Nonetheless, it appears to me that my old toys still look the same. But they shouldn't, because my brain changed, and the pattern they generate in my brain has changed: what i see today should be a different image than the one i saw as a five-year old. How is it that i see the same thing even if i have a wildly different brain?

Furthermore, experience molds the brain: i am not only my genome, i am also the world around me. And i change all the time according to what is happening in the world. "I am" what the world is doing.

All of this almost seems to prove that "i" am not in my brain, that there is something external to the brain that does not change over time, that the brain simply performs computations of the image but the ultimate "feeling" of that image is due to a "soul" that is external to the brain and does not depend on cells or connections.

On the other hand, it is easy to realize that what we see is not really what we think we see.

When we recognize something as something, we rarely see/feel/hear/touch again exactly the same thing we already saw/felt/heard/touched before. I recognize somebody's face, but that face cannot possibly be exactly the same image i saw last time: beard may have grown, a pimple may have appeared, hair may have been trimmed, a tan may have darkened the skin, or, quite simply, that face may be at a different angle (looking up, looking down, turned half way). I recognize a song, but the truth is that the same song never "sounds" the same: louder, softer, different speakers, static, different echo in the room, different position of my ear with respect to the speakers. I recognize that today the temperature is "cold", but if we measured the temperature to the tenth decimal digit it is unlikely that we would get the exact same number that i got the previous time i felt the same cold. What we "recognize" is obviously not a physical quantity: an image, a sound, a temperature never repeat themselves.  What is it then that we recognize when we recognize a face, a song or a temperature? Broadly speaking, it is a concept.

We build concepts of our sensory experience, we store those concepts for future use, and we match the stored concepts with any new concept. When we do this comparison, we try to find similarity and identity. If the two concepts are similar enough, we assume that they are identical, that they are the same thing. If they are not similar enough, but they are more similar than the average, then we can probably establish that they belong to a common super-concept (they are both faces, but not the same face; they are both songs, but not the same song; and so forth). We have a vast array of concepts which are organized in a hierarchy with many levels of generalization (“your face” to “face of you and siblings” to “faces of that kind” to “generic face” to ... to “body part”  to ...). A sensory experience is somehow translated into a concept and that concept is matched with existing concepts and eventually located at some level of the hierarchy of concepts. If it is close enough to an existing concept of that hierarchy at that level, it is recognized as the same concept.  Whatever the specific mechanism, it is likely that what we recognize is not a physical quantity (distribution of colors, sound wave or temperature) but a concept, that somehow we build and compare with previously manufactured concepts.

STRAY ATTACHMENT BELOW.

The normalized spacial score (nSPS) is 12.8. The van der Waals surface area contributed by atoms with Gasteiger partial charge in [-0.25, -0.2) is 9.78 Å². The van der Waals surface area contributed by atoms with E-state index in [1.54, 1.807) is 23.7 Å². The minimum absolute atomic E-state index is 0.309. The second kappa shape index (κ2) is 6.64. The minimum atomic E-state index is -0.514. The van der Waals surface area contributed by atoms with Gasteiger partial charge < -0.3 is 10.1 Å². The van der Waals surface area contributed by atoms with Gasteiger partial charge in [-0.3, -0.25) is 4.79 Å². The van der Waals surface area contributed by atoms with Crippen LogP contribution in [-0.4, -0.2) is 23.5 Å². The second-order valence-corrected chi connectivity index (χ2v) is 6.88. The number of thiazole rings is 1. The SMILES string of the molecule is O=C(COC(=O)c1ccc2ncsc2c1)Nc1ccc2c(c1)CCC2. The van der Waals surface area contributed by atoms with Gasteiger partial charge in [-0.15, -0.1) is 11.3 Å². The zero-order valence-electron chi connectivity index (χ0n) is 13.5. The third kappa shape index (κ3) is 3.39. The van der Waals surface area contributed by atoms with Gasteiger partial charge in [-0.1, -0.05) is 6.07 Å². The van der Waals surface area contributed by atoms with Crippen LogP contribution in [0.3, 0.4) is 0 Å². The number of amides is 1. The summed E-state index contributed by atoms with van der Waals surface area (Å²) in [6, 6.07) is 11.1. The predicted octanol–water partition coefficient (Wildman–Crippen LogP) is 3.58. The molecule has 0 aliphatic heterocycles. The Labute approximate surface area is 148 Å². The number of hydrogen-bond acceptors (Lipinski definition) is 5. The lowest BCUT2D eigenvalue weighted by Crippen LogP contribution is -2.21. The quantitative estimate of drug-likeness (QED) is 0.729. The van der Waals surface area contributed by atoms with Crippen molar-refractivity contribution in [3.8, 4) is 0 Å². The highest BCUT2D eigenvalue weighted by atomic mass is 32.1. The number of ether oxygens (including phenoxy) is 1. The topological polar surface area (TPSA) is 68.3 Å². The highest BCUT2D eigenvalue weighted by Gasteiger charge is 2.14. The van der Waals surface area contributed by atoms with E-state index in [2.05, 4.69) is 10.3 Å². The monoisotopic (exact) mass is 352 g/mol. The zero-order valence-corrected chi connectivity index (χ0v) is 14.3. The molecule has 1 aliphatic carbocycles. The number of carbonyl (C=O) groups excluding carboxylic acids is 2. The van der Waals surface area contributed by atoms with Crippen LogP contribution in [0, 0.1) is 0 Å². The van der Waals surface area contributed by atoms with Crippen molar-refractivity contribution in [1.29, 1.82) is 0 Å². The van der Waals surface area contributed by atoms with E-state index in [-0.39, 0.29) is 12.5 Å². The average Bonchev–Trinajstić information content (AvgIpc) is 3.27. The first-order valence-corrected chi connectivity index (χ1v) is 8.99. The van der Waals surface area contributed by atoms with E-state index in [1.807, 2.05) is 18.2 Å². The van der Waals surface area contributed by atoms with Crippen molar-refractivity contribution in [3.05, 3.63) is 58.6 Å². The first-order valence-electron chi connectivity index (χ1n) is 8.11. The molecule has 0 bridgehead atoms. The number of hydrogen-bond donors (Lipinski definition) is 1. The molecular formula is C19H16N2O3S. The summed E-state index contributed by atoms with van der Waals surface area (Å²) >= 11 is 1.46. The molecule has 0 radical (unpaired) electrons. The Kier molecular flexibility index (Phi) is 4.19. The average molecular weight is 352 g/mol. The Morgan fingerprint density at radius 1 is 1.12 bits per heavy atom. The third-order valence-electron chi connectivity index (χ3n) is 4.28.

Identity is probably a concept. I have built over the years a concept of myself. My physical substance changes all the time, but, as long as it still matches my concept of myself, I still recognize it as myself.